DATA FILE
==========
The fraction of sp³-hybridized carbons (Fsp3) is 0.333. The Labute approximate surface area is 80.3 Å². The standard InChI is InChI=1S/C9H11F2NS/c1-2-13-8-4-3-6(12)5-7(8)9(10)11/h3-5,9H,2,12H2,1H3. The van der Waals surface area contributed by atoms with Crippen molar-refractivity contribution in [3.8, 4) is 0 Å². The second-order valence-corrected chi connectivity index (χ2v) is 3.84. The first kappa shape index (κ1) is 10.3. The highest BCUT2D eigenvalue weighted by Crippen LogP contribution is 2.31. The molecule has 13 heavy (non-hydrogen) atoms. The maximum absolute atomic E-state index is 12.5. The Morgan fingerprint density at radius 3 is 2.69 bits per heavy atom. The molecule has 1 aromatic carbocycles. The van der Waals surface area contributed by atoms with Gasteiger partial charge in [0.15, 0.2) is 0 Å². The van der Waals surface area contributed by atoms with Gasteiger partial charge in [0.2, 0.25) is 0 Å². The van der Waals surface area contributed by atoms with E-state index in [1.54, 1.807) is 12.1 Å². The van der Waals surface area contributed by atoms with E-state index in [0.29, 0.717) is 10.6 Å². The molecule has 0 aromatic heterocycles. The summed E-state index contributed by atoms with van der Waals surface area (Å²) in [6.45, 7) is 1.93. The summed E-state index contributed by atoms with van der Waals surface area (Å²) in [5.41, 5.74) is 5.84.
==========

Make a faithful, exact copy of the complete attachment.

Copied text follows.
The fraction of sp³-hybridized carbons (Fsp3) is 0.333. The Labute approximate surface area is 80.3 Å². The standard InChI is InChI=1S/C9H11F2NS/c1-2-13-8-4-3-6(12)5-7(8)9(10)11/h3-5,9H,2,12H2,1H3. The van der Waals surface area contributed by atoms with Crippen molar-refractivity contribution in [3.8, 4) is 0 Å². The second-order valence-corrected chi connectivity index (χ2v) is 3.84. The first kappa shape index (κ1) is 10.3. The highest BCUT2D eigenvalue weighted by Crippen LogP contribution is 2.31. The molecule has 13 heavy (non-hydrogen) atoms. The maximum absolute atomic E-state index is 12.5. The Morgan fingerprint density at radius 3 is 2.69 bits per heavy atom. The molecule has 1 aromatic carbocycles. The van der Waals surface area contributed by atoms with Gasteiger partial charge in [0.15, 0.2) is 0 Å². The van der Waals surface area contributed by atoms with Gasteiger partial charge in [0.2, 0.25) is 0 Å². The van der Waals surface area contributed by atoms with E-state index in [1.54, 1.807) is 12.1 Å². The van der Waals surface area contributed by atoms with E-state index in [0.29, 0.717) is 10.6 Å². The molecule has 0 aromatic heterocycles. The summed E-state index contributed by atoms with van der Waals surface area (Å²) in [6.45, 7) is 1.93. The summed E-state index contributed by atoms with van der Waals surface area (Å²) in [5.41, 5.74) is 5.84.